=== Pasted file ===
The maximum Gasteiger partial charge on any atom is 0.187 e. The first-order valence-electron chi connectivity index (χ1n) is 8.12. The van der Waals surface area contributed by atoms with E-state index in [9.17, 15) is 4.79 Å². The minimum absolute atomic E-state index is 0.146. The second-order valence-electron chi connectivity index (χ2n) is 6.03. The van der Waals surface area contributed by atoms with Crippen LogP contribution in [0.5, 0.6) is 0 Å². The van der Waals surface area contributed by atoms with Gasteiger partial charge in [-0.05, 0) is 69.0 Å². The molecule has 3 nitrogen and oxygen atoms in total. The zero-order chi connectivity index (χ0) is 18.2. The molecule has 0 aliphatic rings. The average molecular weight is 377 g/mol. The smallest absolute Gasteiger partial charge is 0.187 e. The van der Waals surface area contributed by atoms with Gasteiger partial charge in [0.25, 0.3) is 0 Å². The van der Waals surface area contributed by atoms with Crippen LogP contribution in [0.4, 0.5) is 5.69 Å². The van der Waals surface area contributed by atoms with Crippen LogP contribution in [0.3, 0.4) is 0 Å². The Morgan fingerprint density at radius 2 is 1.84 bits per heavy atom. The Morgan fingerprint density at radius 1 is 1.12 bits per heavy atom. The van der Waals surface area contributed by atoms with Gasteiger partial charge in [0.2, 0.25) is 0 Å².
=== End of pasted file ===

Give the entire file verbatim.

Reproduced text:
The maximum Gasteiger partial charge on any atom is 0.187 e. The first-order valence-electron chi connectivity index (χ1n) is 8.12. The van der Waals surface area contributed by atoms with E-state index in [9.17, 15) is 4.79 Å². The minimum absolute atomic E-state index is 0.146. The second-order valence-electron chi connectivity index (χ2n) is 6.03. The van der Waals surface area contributed by atoms with Crippen LogP contribution in [0.5, 0.6) is 0 Å². The van der Waals surface area contributed by atoms with Gasteiger partial charge in [-0.05, 0) is 69.0 Å². The molecule has 3 nitrogen and oxygen atoms in total. The zero-order chi connectivity index (χ0) is 18.2. The molecule has 0 aliphatic rings. The average molecular weight is 377 g/mol. The smallest absolute Gasteiger partial charge is 0.187 e. The van der Waals surface area contributed by atoms with Gasteiger partial charge in [0.25, 0.3) is 0 Å². The van der Waals surface area contributed by atoms with Crippen LogP contribution in [0.4, 0.5) is 5.69 Å². The van der Waals surface area contributed by atoms with Crippen LogP contribution in [0.3, 0.4) is 0 Å². The Morgan fingerprint density at radius 2 is 1.84 bits per heavy atom. The Morgan fingerprint density at radius 1 is 1.12 bits per heavy atom. The van der Waals surface area contributed by atoms with Gasteiger partial charge in [0.2, 0.25) is 0 Å².